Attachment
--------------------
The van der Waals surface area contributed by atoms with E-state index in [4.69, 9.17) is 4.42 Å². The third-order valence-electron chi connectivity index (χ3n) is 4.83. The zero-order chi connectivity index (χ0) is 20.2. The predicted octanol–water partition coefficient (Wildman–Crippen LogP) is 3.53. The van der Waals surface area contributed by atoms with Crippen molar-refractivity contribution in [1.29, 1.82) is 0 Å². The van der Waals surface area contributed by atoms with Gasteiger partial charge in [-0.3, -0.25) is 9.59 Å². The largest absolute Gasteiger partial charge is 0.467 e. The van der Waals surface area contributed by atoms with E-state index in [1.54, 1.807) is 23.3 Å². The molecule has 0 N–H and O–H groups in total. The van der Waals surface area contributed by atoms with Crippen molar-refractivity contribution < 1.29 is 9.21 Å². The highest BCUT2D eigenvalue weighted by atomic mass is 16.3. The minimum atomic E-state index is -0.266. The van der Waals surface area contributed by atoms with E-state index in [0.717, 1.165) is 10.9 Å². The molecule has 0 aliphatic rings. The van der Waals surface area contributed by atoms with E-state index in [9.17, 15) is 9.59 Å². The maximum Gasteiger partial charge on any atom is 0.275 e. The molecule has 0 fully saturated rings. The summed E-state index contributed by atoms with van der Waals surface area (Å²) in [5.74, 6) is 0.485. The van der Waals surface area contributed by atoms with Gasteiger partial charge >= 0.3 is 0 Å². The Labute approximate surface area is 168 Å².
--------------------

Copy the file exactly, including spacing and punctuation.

The van der Waals surface area contributed by atoms with E-state index in [4.69, 9.17) is 4.42 Å². The third-order valence-electron chi connectivity index (χ3n) is 4.83. The zero-order chi connectivity index (χ0) is 20.2. The predicted octanol–water partition coefficient (Wildman–Crippen LogP) is 3.53. The van der Waals surface area contributed by atoms with Crippen molar-refractivity contribution in [1.29, 1.82) is 0 Å². The van der Waals surface area contributed by atoms with Gasteiger partial charge in [-0.3, -0.25) is 9.59 Å². The largest absolute Gasteiger partial charge is 0.467 e. The van der Waals surface area contributed by atoms with E-state index in [1.54, 1.807) is 23.3 Å². The molecule has 0 N–H and O–H groups in total. The van der Waals surface area contributed by atoms with Crippen molar-refractivity contribution < 1.29 is 9.21 Å². The highest BCUT2D eigenvalue weighted by atomic mass is 16.3. The minimum atomic E-state index is -0.266. The van der Waals surface area contributed by atoms with E-state index in [0.717, 1.165) is 10.9 Å². The molecule has 0 aliphatic rings. The van der Waals surface area contributed by atoms with E-state index in [9.17, 15) is 9.59 Å². The maximum Gasteiger partial charge on any atom is 0.275 e. The molecule has 0 fully saturated rings. The summed E-state index contributed by atoms with van der Waals surface area (Å²) in [5.74, 6) is 0.485. The van der Waals surface area contributed by atoms with Gasteiger partial charge >= 0.3 is 0 Å². The Labute approximate surface area is 168 Å².